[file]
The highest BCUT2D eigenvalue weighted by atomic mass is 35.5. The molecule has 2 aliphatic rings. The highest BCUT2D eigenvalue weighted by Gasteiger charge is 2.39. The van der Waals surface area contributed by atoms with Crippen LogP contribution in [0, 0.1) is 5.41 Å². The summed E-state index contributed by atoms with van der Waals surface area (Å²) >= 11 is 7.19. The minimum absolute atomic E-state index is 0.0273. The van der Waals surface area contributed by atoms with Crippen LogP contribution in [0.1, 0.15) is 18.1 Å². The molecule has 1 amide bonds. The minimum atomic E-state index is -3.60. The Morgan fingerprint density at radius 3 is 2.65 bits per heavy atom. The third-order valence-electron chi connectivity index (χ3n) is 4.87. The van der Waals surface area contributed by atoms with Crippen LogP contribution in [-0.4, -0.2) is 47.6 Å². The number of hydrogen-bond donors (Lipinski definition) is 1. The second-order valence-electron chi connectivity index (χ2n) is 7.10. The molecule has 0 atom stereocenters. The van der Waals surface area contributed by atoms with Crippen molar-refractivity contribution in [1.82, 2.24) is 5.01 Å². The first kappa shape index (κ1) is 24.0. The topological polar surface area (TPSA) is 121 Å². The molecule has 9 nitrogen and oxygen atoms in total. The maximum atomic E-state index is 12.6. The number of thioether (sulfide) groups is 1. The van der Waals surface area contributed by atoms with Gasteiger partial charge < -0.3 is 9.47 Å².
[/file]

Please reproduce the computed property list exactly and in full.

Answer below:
The highest BCUT2D eigenvalue weighted by atomic mass is 35.5. The molecule has 2 aliphatic rings. The highest BCUT2D eigenvalue weighted by Gasteiger charge is 2.39. The van der Waals surface area contributed by atoms with Crippen LogP contribution in [0, 0.1) is 5.41 Å². The summed E-state index contributed by atoms with van der Waals surface area (Å²) >= 11 is 7.19. The minimum absolute atomic E-state index is 0.0273. The van der Waals surface area contributed by atoms with Crippen LogP contribution in [0.1, 0.15) is 18.1 Å². The molecule has 1 amide bonds. The minimum atomic E-state index is -3.60. The Morgan fingerprint density at radius 3 is 2.65 bits per heavy atom. The third-order valence-electron chi connectivity index (χ3n) is 4.87. The van der Waals surface area contributed by atoms with Crippen LogP contribution in [-0.4, -0.2) is 47.6 Å². The number of hydrogen-bond donors (Lipinski definition) is 1. The second-order valence-electron chi connectivity index (χ2n) is 7.10. The molecule has 0 atom stereocenters. The van der Waals surface area contributed by atoms with Crippen molar-refractivity contribution in [1.82, 2.24) is 5.01 Å². The first kappa shape index (κ1) is 24.0. The topological polar surface area (TPSA) is 121 Å². The molecule has 9 nitrogen and oxygen atoms in total. The maximum atomic E-state index is 12.6. The number of thioether (sulfide) groups is 1. The van der Waals surface area contributed by atoms with Gasteiger partial charge < -0.3 is 9.47 Å².